Tuesday, November 30, 2010

What's this!? What's this?!

If you are only going to buy one special edition box set DVD, CD, book collection set this Christmas season, my suggestion is The Danny Elfman and Tim Burton 25th Anniversary Music Box.

This little trinket may set you back $500 or so but can you really put a price on 19 hours of film soundtrack, including 7 hours of never before released music? Warner Brothers thinks you can. And I mean after all these guys need to eat.

If you are going to be like me and simply drool over the collection, let me give you you a heads up on what to expect: Sixteen CD's of music from film collaborations of the two artists including Big Fish, The Nightmare Before Christmas, Edward Scissor hands, and to name some of my favorites, along with a bonus DVD of Elfman and Burton discussing their years of working together. There is a 250 page hardback with glossy illustrations and line notes. A skeleton key flash drive, preloaded with all the music files.

And if you are still unsure, the box itself is a working Zoetrope. NBD.

Its pretty much effin' awesome. As Jack Skeleton once said, "I want it! oh! I want it! I want it for my own!"

Monday, November 29, 2010

Lighten Up

When Carolyn has made the trek from New England to the Mid Atlantic states she is going to want to relax in her humble abode. My suggestion to her is to light up.
No nothing illegal... we're not that kind of blog! Light a candle, a Voluspa candle!

Voluspa Candles are quite posh and a bit on the pricey side, but the fragrances are really lovely. So somewhere in between burning that Yankee candle you bought from your kid brother's school fundraiser or the incense you found in the Haight, you may want to try Voluspa.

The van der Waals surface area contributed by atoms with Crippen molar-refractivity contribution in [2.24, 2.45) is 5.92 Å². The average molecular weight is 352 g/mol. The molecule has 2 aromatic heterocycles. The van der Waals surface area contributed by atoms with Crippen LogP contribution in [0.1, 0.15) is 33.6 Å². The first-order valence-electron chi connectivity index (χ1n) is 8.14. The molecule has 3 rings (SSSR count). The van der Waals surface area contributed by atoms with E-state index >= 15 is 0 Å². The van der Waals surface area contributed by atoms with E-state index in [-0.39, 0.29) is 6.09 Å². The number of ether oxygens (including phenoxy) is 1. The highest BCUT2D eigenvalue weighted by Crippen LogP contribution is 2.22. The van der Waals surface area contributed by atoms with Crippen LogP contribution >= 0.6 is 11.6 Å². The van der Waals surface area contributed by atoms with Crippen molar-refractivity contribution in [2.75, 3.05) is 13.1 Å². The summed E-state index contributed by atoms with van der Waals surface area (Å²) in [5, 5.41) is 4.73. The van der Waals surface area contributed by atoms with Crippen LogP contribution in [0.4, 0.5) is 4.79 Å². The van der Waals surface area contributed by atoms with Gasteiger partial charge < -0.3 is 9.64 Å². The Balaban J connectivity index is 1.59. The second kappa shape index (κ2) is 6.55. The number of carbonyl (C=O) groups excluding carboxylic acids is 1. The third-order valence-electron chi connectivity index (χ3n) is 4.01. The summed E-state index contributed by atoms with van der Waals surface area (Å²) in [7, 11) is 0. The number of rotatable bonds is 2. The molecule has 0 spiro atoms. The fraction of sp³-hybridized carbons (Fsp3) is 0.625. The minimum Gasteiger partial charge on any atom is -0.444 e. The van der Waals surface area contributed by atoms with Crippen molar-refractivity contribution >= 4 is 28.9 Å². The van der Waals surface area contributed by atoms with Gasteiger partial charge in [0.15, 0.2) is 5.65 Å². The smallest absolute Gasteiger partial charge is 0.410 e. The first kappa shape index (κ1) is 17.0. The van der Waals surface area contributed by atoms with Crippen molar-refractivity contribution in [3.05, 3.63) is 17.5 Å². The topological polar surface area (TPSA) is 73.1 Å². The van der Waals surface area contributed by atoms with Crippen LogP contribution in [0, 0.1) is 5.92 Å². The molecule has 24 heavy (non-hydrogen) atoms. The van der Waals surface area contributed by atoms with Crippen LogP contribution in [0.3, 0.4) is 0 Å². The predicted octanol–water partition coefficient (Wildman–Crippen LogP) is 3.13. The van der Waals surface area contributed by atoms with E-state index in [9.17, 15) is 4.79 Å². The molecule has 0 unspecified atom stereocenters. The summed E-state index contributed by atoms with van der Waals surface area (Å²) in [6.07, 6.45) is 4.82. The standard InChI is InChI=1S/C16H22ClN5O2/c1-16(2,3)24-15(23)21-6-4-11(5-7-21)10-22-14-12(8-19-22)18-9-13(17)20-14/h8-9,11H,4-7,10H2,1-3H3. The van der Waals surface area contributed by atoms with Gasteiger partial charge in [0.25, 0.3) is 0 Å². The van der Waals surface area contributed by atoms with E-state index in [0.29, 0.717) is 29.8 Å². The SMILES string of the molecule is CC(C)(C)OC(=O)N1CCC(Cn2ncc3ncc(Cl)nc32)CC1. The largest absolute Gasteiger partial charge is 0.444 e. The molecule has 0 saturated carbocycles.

The fragrances are, like I said, beautiful. My favorite is French Cade and Lavendar!

The design aesthetic is pretty cool too!

According the their website, Voluspa is the Celtic goddess of Wisdom. My own research tells me the goddess is actually of Nordic origin. I think maybe they were attracted to the -spa at the end of the name!

The company is actually based in Lake Forest, the next town over from me actually. Even though their candles and cause don't necessarily promote ecofriendliness (a la soy or bees wax) it seems they stay away from chemicals as they are a "luxury candle."

Saturday, November 27, 2010

Brittaney Recently Finished {The Prospector by J.M.G. Le Clezio}

The Prospector, or in French, Le Chercheur d'or, meaning "The Finder," is a beautifully crafted telling of one man's life long quest to find what he has lost.

Alexis L'Etang is the narrator and has a Homer-esque quality of calling his listeners to the adventure. Without giving you too much, Alexis and his family lose everything when a massive tropical storm devastates their home in the French Caribbean. Destitute, Alexis's fathers dies a broken man leaving his only son maps and clues to a lost treasure buried somewhere on a remote and exotic island. Alexis, believing he can restore his surving mother and sister to a life of comfort and ease begins his search, facing rough seas, curious pirates, island natives, and The First World War.

Considered one of the most prolific modern writers of France, the author JMG Le Clezio unfolds a tale of not only this individuals quest for treasure, but the changes that occur in him while on this adventure.

One of my favorite parts about this read was the effect of the pacing. The narration works almost as a metronome, allowing the reader to feel the drama of a workers revolt one chapter, the sedation of a night on a starry beach in another, and the jarring and unpredictable life of trench warfare. I also appreciated the change of diction in the work. Alexis' patterns are subtly shifted from the thought processes of a young boy to man searching for meaning. Both have complex and emotional lives, but are manifested and expressed in different ways. Alexis as a child describes the freedom of escaping in fields of sugar cane only to return to the warm arms of his mother, while Alexis the man recognizes his physical and mental escape from the trials of his world on the open seas finding comfort in himself and his mission. The final chapters of the book, Alexis' language is wistful and reflective, as he has come to the end of his journey.